When we read Kita’s report about Heston’s Essential Flourless Mustard Sauce recipe from Masterchef Australia on I Want To Cook Like Heston we couldn’t wait to try it out ourselves.
This blog has turned into a regular group hug of late. It’s been a joy to dedicate posts to some of the other blogs that both entertain and inspire us. Our way of trying to give something back to people who’s writing we really enjoy.
You may have seen our San Marzano tomato Spaghetti Bolognese tribute to BigSpud, one of our all-time favourite creative blogs. Then there were reports on the Heston from Waitrose Earl Grey Panna Cotta and Beetroot Spelt Risotto in honour of Michelin Microwave, a brilliantly funny reviewer of celebrity ready meals.
Most recently our round-up of eating out round London was a tribute to The Critical Couple, whose engaging and authoritative reviews are our first point of reference before eating out in the capital. (We keep meaning to do a Bloggers Scream for Ice Cream tribute for the magnificent Kavey Eats, but our typical 2 – 6 week lead-time on publishing posts means we always miss her deadline).
Today we’d like to salute Australian cook Kita’s blog, “I Want to Cook Like Heston”. A set of highly detailed, personal and entertaining reports on the fun of recreating a huge selection of Heston Blumenthal’s recipes. We really like Kita’s approach, her step-by-step photos, accessible writing and honest opinions are something to aspire to with what we do here. Like us, she’s not afraid of a long post either! Some of the feasts she’s planned and created are a marvel to behold.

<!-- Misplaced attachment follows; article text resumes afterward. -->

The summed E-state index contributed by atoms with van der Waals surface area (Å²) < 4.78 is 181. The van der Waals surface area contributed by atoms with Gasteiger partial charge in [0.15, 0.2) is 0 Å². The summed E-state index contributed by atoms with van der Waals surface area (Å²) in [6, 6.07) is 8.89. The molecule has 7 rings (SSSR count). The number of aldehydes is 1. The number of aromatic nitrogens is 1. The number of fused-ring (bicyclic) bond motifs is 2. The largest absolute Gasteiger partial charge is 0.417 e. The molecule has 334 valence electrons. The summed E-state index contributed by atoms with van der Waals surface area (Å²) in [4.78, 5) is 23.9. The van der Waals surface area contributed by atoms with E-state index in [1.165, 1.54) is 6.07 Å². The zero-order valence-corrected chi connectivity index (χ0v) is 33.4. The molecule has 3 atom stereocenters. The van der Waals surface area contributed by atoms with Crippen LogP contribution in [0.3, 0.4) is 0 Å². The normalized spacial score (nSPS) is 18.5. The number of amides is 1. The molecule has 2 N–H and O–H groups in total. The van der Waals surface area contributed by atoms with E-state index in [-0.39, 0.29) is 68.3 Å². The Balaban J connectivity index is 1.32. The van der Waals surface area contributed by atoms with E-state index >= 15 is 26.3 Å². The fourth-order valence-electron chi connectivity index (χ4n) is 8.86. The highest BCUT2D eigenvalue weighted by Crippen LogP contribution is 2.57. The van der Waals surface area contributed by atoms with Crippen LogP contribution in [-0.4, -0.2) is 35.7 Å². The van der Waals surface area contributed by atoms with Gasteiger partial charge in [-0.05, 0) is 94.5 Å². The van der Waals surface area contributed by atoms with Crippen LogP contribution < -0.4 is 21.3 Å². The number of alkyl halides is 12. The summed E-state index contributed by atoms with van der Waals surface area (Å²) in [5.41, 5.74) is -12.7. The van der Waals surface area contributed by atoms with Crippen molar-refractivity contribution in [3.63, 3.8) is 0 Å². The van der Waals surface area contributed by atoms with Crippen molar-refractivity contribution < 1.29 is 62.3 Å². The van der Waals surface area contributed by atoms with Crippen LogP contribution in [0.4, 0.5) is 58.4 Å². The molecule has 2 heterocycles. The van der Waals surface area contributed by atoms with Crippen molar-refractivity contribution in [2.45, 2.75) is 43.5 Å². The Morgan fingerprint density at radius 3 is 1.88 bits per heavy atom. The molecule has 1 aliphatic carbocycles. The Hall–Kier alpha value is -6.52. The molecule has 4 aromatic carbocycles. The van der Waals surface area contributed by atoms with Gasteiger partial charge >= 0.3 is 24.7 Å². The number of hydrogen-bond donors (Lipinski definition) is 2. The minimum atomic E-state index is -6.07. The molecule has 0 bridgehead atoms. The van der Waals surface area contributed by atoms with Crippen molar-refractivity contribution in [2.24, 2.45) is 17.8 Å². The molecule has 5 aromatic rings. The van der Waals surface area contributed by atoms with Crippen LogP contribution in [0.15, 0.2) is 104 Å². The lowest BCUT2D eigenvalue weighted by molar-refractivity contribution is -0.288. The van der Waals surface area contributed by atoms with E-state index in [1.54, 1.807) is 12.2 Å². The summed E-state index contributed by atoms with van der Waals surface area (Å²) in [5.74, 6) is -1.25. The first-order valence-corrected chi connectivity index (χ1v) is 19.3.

Her most recent post, an account of Heston’s Flourless Mustard Sauce recipe from Masterchef Australia, looked like something we just had to try for ourselves. And we were intrigued by the idea of a sauce that sets while you’re still eating it.
We especially wanted to try it as we’ve had absolute disasters with Heston’s sauce recipes in the past. Both our Heston Thanksgiving Gravy recipe and Heston Christmas Turkey Gravy recipe turned out to be far too bitter to be enjoyable. We were excited to try out a sauce with a thicker texture whose flavour wouldn’t be ruined by careless reducing.
Special Equipment: Stick blender
Special Ingredients: Agar powder / flakes
Time: 15 – 20 minutes
Cost: About £5, but a lot of the ingredients are store-cupboard standards
Serves: 2 – 3
100g White Wine
75g Chicken Stock
115g Whole Milk
110g Double Cream
1tbsp Agar Flakes
15g Dijon Mustard
20g Wholegrain Mustard
2.5g Tarragon leaves, chopped
5g Flat leaf parsley, chopped
- Reduce wine by 2/3 then add stock and cook for 1 minute.
- Add milk and cream. Bring to boil then lower heat and cook for 10 minutes.
- Remove pan from heat and sprinkle in agar. Return to heat and whisk thoroughly to mix.
- Continue to cook for 4 minutes.
- Remove from heat, stir in the mustards and herbs.
As Kita points out this is a fairly easy recipe to make. Step 1, reduce some wine.